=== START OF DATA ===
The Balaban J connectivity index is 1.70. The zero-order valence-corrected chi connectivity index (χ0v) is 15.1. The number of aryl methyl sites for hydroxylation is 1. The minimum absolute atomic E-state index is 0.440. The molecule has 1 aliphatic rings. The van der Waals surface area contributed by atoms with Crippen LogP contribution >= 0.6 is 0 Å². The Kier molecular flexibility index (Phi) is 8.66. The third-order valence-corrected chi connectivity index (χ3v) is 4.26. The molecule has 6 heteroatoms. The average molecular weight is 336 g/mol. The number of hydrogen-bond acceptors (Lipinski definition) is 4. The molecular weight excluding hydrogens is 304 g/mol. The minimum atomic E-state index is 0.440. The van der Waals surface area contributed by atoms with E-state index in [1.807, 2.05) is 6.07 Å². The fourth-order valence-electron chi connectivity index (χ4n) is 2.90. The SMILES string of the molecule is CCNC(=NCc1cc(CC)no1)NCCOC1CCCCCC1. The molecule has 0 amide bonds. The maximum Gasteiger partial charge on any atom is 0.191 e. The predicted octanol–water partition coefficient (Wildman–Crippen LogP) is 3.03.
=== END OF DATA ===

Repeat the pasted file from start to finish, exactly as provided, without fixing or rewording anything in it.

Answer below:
The Balaban J connectivity index is 1.70. The zero-order valence-corrected chi connectivity index (χ0v) is 15.1. The number of aryl methyl sites for hydroxylation is 1. The minimum absolute atomic E-state index is 0.440. The molecule has 1 aliphatic rings. The van der Waals surface area contributed by atoms with Crippen LogP contribution >= 0.6 is 0 Å². The Kier molecular flexibility index (Phi) is 8.66. The third-order valence-corrected chi connectivity index (χ3v) is 4.26. The molecule has 6 heteroatoms. The average molecular weight is 336 g/mol. The number of hydrogen-bond acceptors (Lipinski definition) is 4. The molecular weight excluding hydrogens is 304 g/mol. The minimum atomic E-state index is 0.440. The van der Waals surface area contributed by atoms with E-state index in [1.807, 2.05) is 6.07 Å². The fourth-order valence-electron chi connectivity index (χ4n) is 2.90. The SMILES string of the molecule is CCNC(=NCc1cc(CC)no1)NCCOC1CCCCCC1. The molecule has 0 amide bonds. The maximum Gasteiger partial charge on any atom is 0.191 e. The predicted octanol–water partition coefficient (Wildman–Crippen LogP) is 3.03.